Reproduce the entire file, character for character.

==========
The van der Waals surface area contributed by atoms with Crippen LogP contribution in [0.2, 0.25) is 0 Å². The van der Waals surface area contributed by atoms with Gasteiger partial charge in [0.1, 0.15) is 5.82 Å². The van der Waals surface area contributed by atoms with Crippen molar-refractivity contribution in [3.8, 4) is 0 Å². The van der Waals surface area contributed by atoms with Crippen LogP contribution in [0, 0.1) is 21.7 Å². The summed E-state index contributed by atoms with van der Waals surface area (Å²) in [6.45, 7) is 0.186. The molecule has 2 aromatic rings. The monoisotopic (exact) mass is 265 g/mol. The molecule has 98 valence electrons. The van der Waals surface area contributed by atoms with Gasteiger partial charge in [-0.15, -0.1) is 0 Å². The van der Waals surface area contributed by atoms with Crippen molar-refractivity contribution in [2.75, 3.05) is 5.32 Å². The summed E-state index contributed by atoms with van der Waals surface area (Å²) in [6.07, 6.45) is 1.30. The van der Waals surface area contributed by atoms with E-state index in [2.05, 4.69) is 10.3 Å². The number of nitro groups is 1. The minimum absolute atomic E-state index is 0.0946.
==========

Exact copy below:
The van der Waals surface area contributed by atoms with Crippen LogP contribution in [0.2, 0.25) is 0 Å². The van der Waals surface area contributed by atoms with Gasteiger partial charge in [0.1, 0.15) is 5.82 Å². The van der Waals surface area contributed by atoms with Crippen molar-refractivity contribution in [3.8, 4) is 0 Å². The van der Waals surface area contributed by atoms with Crippen LogP contribution in [0, 0.1) is 21.7 Å². The summed E-state index contributed by atoms with van der Waals surface area (Å²) in [6.45, 7) is 0.186. The molecule has 2 aromatic rings. The monoisotopic (exact) mass is 265 g/mol. The molecule has 98 valence electrons. The van der Waals surface area contributed by atoms with Gasteiger partial charge in [-0.15, -0.1) is 0 Å². The van der Waals surface area contributed by atoms with Crippen molar-refractivity contribution in [2.75, 3.05) is 5.32 Å². The summed E-state index contributed by atoms with van der Waals surface area (Å²) in [6.07, 6.45) is 1.30. The van der Waals surface area contributed by atoms with E-state index in [2.05, 4.69) is 10.3 Å². The number of nitro groups is 1. The minimum absolute atomic E-state index is 0.0946.